State v. Hale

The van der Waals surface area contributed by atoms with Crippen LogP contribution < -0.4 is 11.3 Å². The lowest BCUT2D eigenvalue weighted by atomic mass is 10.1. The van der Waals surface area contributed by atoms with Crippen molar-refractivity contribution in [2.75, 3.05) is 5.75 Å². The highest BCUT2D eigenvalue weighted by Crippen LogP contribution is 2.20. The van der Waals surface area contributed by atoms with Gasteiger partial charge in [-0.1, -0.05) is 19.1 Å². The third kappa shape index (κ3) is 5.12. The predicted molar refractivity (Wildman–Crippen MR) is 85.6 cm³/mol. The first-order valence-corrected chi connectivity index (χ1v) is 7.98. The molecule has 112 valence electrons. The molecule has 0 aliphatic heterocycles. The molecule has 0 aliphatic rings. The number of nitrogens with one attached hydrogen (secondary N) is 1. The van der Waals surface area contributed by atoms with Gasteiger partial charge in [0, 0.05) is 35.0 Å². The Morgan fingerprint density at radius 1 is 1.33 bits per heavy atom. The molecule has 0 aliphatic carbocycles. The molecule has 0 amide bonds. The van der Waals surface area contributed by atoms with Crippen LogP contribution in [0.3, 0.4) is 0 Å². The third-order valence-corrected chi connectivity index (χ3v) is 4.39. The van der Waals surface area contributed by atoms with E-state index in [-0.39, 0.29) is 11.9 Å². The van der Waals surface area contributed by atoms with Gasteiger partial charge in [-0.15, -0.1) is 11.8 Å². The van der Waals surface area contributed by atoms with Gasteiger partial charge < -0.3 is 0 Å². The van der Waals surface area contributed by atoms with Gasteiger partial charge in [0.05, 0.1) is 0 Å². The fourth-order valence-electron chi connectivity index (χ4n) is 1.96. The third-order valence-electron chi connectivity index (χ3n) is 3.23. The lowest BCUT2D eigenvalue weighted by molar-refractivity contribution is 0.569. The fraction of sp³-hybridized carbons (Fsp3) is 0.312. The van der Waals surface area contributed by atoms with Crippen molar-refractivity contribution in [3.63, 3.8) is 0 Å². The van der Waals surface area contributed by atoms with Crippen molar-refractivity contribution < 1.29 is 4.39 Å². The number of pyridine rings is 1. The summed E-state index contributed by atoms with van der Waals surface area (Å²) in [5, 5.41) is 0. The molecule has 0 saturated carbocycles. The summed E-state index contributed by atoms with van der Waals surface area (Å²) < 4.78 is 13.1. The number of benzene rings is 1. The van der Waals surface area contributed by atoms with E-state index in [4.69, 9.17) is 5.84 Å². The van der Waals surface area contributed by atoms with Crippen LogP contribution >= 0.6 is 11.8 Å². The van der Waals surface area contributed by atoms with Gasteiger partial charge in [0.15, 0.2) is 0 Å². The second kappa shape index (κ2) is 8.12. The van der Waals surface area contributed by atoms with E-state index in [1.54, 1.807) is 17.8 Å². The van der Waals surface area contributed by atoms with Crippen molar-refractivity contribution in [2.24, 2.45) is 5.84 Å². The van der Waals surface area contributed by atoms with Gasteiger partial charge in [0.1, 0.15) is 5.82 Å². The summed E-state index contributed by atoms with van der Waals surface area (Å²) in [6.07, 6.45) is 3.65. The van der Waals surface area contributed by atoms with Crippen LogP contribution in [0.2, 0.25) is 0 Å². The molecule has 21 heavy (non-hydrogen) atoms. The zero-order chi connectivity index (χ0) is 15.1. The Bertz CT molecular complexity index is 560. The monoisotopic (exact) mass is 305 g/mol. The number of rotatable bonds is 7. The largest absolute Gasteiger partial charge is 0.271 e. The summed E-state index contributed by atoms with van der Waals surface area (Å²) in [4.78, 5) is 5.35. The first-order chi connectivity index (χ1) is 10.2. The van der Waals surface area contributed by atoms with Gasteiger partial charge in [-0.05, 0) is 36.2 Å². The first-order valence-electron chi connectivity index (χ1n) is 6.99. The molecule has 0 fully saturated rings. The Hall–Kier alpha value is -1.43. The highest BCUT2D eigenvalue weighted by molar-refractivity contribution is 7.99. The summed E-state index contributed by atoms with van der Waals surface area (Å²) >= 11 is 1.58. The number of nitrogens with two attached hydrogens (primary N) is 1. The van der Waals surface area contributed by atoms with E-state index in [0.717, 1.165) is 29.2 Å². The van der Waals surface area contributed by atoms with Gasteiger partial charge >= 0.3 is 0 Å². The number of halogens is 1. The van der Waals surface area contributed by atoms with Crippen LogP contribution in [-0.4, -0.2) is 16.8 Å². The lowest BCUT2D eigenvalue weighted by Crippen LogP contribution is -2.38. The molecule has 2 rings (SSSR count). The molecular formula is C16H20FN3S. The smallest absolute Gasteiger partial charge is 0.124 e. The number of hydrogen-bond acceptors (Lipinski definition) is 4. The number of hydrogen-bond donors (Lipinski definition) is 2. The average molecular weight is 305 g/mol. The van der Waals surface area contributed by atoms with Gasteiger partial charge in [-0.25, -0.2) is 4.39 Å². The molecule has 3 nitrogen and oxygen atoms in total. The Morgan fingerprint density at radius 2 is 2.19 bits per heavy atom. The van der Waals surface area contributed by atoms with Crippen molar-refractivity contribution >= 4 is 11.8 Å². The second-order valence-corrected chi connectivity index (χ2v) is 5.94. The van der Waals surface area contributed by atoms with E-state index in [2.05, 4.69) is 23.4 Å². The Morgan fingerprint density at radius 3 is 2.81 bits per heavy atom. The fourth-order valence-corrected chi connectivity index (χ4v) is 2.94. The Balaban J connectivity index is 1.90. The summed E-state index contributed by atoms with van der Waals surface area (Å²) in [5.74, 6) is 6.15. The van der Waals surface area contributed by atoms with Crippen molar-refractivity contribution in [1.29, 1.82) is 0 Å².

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IN THE SUPERIOR COURT OF THE STATE OF DELAWARE STATE OF DELAWARE, v. EDWARD HALE, Defendant. : : : : : : : ID No. 1709010498 In and For Kent County ORDER Submitted: March 29, 2018 Decided: April 4, 2018 On this 4th day of April 2018, having considered Defendant Edward Hale’s (hereinafter “Mr. Hale’s”) motion to suppress and the probable cause affidavit submitted in support of the challenged warrant, it appears that: 1. On September 15, 2017, Trooper First Class Adkins of the Delaware State Police responded to a single vehicle collision near Camden. After obtaining a warrant for a blood draw, the State charged Mr. Hale with Driving a Vehicle Under the Influence of Alcohol and other traffic violations. Mr. Hale files a written motion challenging the legality of the blood draw, alleging that the affidavit does not set forth facts sufficient to justify a finding of probable cause. 2. The relevant facts alleged in the affidavit of probable cause include: (1) Trooper First Class Adkins is NHTSA certified; (2) Mr. Hale collided with a mailbox and then settled in a ditch on Steeles Ridge Road at 9:51 PM on the day of the incident; (3) no other vehicle was involved in the collision; (4) Trooper First Class Adkins observed Mr. Hale to have a strong odor of alcohol, glassy eyes and slurred speech; (5) Mr. Hale’s performance in unspecified field tests evidenced “many signs” of impairment; (6) Mr. Hale admitted to consuming two beers that night; and (7) Mr. Hale’s on-scene breath sample yielded a calibrated PBT result of .137 3. Mr. Hale argues that under the totality of the circumstances, these facts did not permit a magistrate to issue a warrant to seize his blood. The Court disagrees. He cites no authority in support of his motion. Rather, he alleges that the four-corners of the affidavit do not support a finding of probable cause. He also references additional facts not referenced in the affidavit. Namely, he alleges that Mr. Hale correctly performed the alphabet and counting field sobriety tests. 4. In reviewing this matter, the Court recognizes that the State must obtain a warrant to justify a blood draw absent exigent circumstances or consent. 1 In evaluating the sufficiency of a warrant, this Court is required to give “great deference” to a magistrate’s determination of probable cause and the review should not “take the form of a de novo review.” 2 The reviewing court, however, must determine whether the magistrate’s decision “reflects a proper analysis of the totality of the circumstances.”3 Affidavits of probable cause are subject to “much less rigorous standards than those governing the admissibility of evidence at trial . . .”4 Our Supreme Court has “eschewed a ‘hypertechnical’ approach to reviewing a search warrant affidavit.” 5 Unlike in a challenge of a warrantless seizure, in a motion to suppress challenging the validity of a search warrant, the defendant bears the burden of proving that the challenged search or seizure was unlawful. 6 1 Flonnery v. State, 109 A.3d 1060, 1065 (Del. 2015). State v. Holden, 60 A.3d 1110, 1114 (Del. 2013). 3 Id. (citation omitted). 4 Id. at 1115. 5 Id. 6 State v. Hackendorn, 2016 WL 266360, at * 2 (Jan. 13, 2016) (citing State v. Sisson, 883 A.2d 868, 875 (Del. Super. 2005). This approach is particularly appropriate given the U.S. Supreme Court’s concern regarding lowering the deference due for warrants signed by neutral magistrates because nonlawyer police officers draft them. Holden, 60 A.3d at 1114-1115(citing Illinois v Gates, 462 U.S. 2 2 5. Here, the standards of Superior Court Criminal Rule 41(f) control and make it appropriate for the Court to decide the motion without an evidentiary hearing and without the need for a State response. Mr. Hale’s motion does not meet his burden on its face. It is manifest within the four-corners of the affidavit that there was probable cause to issue a warrant in this matter. Without more, a PBT result of .137 following a single car collision, together with an admission by a defendant of alcohol consumption provided the magistrate clear probable cause to issue the warrant. Additional supportive facts including Mr. Hale’s strong odor of alcohol, impaired speech, glassy eyes, and the allegation that his performance on field sobriety tests evidenced “many signs of impairment.” 6. Mr. Hale moved to present his motion out of time, and the Court granted that motion. In order to preserve the trial dates, the Court had originally requested a response from the State by April 16, 2018. After further opportunity to review the initial filing and the affidavit of probable cause, the Court determines pursuant to Superior Court Criminal Rule 41(f), that a response by the State will not be necessary. WHEREFORE, for the aforementioned reasons, Defendant Edward Hale’s motion to suppress is DENIED. IT IS SO ORDERED. /s/Jeffrey J Clark 213, 236). In contrast, in a suppression hearing, where the State has the burden of proof, the State is represented by counsel who is better able to address foundational and evidentiary technicalities. 3